Today’s business aircraft passenger typically chooses from a proliferation of smart phone and tablet apps offering everything from cabin management system functionality to inflight entertainment options. Yet the humble moving map, projecting an ‘own aircraft’ image and ground track over the terrain below, remains enduringly popular.
Recognising this, Gogo Business Aviation now offers Rockwell Collins’ popular Airshow moving map app to its air-to-ground (ATG) connectivity customers, adding further value to its expanding IFEC packages.
Here’s how it works: passengers take out a free Rockwell Collins subscription and then download the Airshow Mobile 2 app onto their iOS or Android phones and tablets, via the Apple App Store or Google Play. A one-off charge, which varies according to Airshow options, is paid to activate the app on an aircraft.
Gogo Business Aviation’s director of corporate Communications, Dave Mellin, says once the app is on a device, it works on any activated aircraft. “So if a charter operator has paid for the service on an aircraft, it will be available if someone’s downloaded the app, and that’s true for all passengers who’ve done so. You can have multiple people using the app on the same aircraft, on a mixture of iOS and Android devices.”
It seems logical that the app’s usefulness be restricted to Gogo’s North American ATG network, but… “The flight data it uses comes from the aircraft flight computers; it doesn’t require an ATG or satellite network and therefore doesn’t consume data or bandwidth,” Mellin explains. “Airshow Mobile gets its flight and positional data directly from the aircraft.
“But it’s important to note that flight data has to be passed to it. On the ground, data passes to Airshow after the onboard Gogo ATG unit has been powered on; the unit resets when the transition from APU to engine power happens, but is back online in about five minutes.”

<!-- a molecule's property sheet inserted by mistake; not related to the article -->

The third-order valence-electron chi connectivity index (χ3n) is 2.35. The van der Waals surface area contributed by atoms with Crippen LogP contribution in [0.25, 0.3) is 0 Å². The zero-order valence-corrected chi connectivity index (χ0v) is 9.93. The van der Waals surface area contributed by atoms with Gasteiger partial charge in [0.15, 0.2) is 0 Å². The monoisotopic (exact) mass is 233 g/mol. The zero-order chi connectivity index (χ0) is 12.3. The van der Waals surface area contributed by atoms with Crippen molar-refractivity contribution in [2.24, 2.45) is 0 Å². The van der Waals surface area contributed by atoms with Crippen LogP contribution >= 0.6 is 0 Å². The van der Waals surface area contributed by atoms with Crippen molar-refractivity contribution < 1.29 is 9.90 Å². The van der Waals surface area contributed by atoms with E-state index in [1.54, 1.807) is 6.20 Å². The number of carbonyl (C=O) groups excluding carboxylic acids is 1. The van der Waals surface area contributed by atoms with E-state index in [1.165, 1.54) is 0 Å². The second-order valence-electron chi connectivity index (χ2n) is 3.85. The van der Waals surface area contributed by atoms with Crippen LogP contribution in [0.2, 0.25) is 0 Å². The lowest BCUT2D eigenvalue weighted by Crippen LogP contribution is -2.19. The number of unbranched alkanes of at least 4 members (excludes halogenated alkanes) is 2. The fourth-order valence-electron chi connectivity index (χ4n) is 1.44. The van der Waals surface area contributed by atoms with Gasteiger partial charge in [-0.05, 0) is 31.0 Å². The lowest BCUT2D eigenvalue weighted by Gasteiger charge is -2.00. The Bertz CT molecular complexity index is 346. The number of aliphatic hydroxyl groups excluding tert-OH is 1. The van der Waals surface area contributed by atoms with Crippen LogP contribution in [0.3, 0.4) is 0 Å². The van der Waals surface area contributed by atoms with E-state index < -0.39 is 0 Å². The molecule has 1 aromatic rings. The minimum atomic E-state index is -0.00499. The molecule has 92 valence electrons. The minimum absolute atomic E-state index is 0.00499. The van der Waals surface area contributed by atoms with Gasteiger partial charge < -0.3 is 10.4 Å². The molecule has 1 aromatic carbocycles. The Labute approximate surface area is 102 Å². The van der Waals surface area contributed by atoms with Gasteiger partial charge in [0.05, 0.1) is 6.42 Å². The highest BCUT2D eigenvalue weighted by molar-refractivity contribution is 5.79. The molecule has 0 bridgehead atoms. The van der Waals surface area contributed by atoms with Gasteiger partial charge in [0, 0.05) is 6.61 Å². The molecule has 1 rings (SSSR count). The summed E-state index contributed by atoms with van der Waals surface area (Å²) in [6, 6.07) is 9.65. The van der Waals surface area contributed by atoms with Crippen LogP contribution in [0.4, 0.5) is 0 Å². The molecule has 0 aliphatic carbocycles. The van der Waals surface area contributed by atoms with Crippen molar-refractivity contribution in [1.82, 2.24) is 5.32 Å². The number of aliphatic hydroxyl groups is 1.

The Gogo ATG unit can be likened to the ‘hub’ or router common in many homes and offices. Operators routinely feed data from avionics and other aircraft systems into their routers for transmission to flight and maintenance departments, and the Airshow app taps into this information.
Mellin says: “Customers need a Gogo ATG 1000, 2000, 4000 or 5000 unit at software level 2.7. The Gogo ATG systems require specific ARINC labels to be connected [essentially, the unit needs to receive information from the relevant system via the correct interface]. Depending on the individual aircraft configuration, some rewiring might be required, but many units already pass the correct ARINC labels.”
Gogo says the app appeals to passengers on larger aircraft, as a personal alternative to similar data available on large cabin monitors, but particularly to those using smaller aircraft. Given the diminutive size and weight of the ATG antenna, it’s a popular means of delivering connectivity on lighter jets and turboprops, where a device-based moving map is a genuine value-add.
And that’s not all. Airshow generates multiple viewpoints, including cockpit and head-up display, while ‘points of interest pop-up panels’, containing images and information relevant to features below, are also available.
Perhaps coolest of all and proof that Airshow Mobile 2 is more than a ‘humble moving map’, are the personalisation options. Harking back to a Minecraft-esque world of ‘skins’ and customisation familiar to the latest business traveller and those of the next generation, Mellin notes: “There are options for purchasable paint schemes and logos, so your airplane type and livery will appear within the app for a very personalised experience, even on a charter aircraft, as long as it has the service enabled.”
Gogo doesn’t share specific data on service uptake, but Airshow Mobile 2 is already available and Mellin reports: “It’s very popular with our current customer base.”
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